The independent resource on global security

Introduction. International security, armaments and disarmament


I. Global and regional security

II. Dynamics of peace and conflict

III. The relationship between science and security

IV. Conclusions


SIPRI Yearbook 2014 documents some disturbing tendencies in conflict, armament dynamics and international security. The world is still far from achieving anything that could be described as ‘global order’. Moreover, given that political, technological, economic, ecological and military activities continue to undergo continuous and rapid change, achieving peaceful solutions to conflicts and promoting a more stable security environment may become increasingly elusive.

In terms of conclusions that can be drawn from events and developments in 2013 in armaments, disarmament and international security, the interactions between three interlocking sets of issues should continue to be analysed.

First, the evolving approach to international governance will have a direct bearing on the capacity of states to reach common understanding and agreement on the best ways to promote international and regional security. The various chapters in this edition of the SIPRI Yearbook underline the emergence of a series of tensions of different kinds—for example, within the various specialized institutions and between global and regional bodies charged with security governance. The continuous movement from seeking common ground to tolerating national differences and managing their consequences has progressively corroded multilateral approaches and, as the security discourse escapes the confinement of agreed frameworks, a new fluidity can be seen in the alignment of states over different issues.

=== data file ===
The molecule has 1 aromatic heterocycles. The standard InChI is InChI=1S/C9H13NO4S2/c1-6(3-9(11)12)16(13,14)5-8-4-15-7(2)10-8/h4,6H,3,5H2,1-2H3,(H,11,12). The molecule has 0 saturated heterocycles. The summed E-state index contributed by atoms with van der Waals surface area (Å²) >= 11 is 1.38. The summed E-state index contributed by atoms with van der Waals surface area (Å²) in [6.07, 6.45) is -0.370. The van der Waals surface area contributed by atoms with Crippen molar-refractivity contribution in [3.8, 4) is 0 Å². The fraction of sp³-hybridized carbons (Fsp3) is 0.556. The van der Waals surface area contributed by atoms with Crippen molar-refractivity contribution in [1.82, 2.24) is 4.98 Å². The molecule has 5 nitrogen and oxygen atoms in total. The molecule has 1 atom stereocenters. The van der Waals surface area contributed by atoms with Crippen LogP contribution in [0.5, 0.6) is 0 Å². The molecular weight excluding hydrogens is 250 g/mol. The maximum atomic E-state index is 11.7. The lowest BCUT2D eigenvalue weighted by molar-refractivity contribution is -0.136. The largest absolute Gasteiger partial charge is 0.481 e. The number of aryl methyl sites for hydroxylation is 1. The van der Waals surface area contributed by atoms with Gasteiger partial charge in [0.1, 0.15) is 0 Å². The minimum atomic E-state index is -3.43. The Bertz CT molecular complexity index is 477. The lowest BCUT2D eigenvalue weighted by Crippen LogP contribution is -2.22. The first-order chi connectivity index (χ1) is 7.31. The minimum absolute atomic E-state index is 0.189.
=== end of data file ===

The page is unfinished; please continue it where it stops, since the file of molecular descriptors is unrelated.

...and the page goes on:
Second, improving understanding of the relationship between development and security will help identify opportunities for joint actions by actors that have not traditionally been partners. Few people would dispute the existence of a relationship between economic, social and human development, on the one hand, and peace and security, on the other. The relationship is complex: while security can lead to development and development can lead to security, neither is sufficient to promote the other and both may not always be necessary, in the short term. Better understanding of this relationship will require more research, using an approach that concentrates on analysing problems in their entirety, rather than focusing on trying to solve the individual elements. In order to understand how the different parts of these problems interact, it will be necessary to draw from many academic disciplines.

Third, the rapid pace and scope of advances in various fields of science and technology and the way that these advances interact with one another may now be considered an independent factor shaping international security. With growing complexity, the assessment of technology has become more difficult. Understanding the interaction between science and public policy has also become more of a challenge.

The need for ‘competent, unbiased information concerning the physical, biological, economic, social, and political effects of the increasingly extensive and larger applications of technology’ to support government decision making and the legislative process—the mandate of a now defunct agency, the United States Office of Technology Assessment—is an idea that is certainly not outdated, but arguably more necessary than ever.

Dr Ian Anthony (United Kingdom) is Director of SIPRI.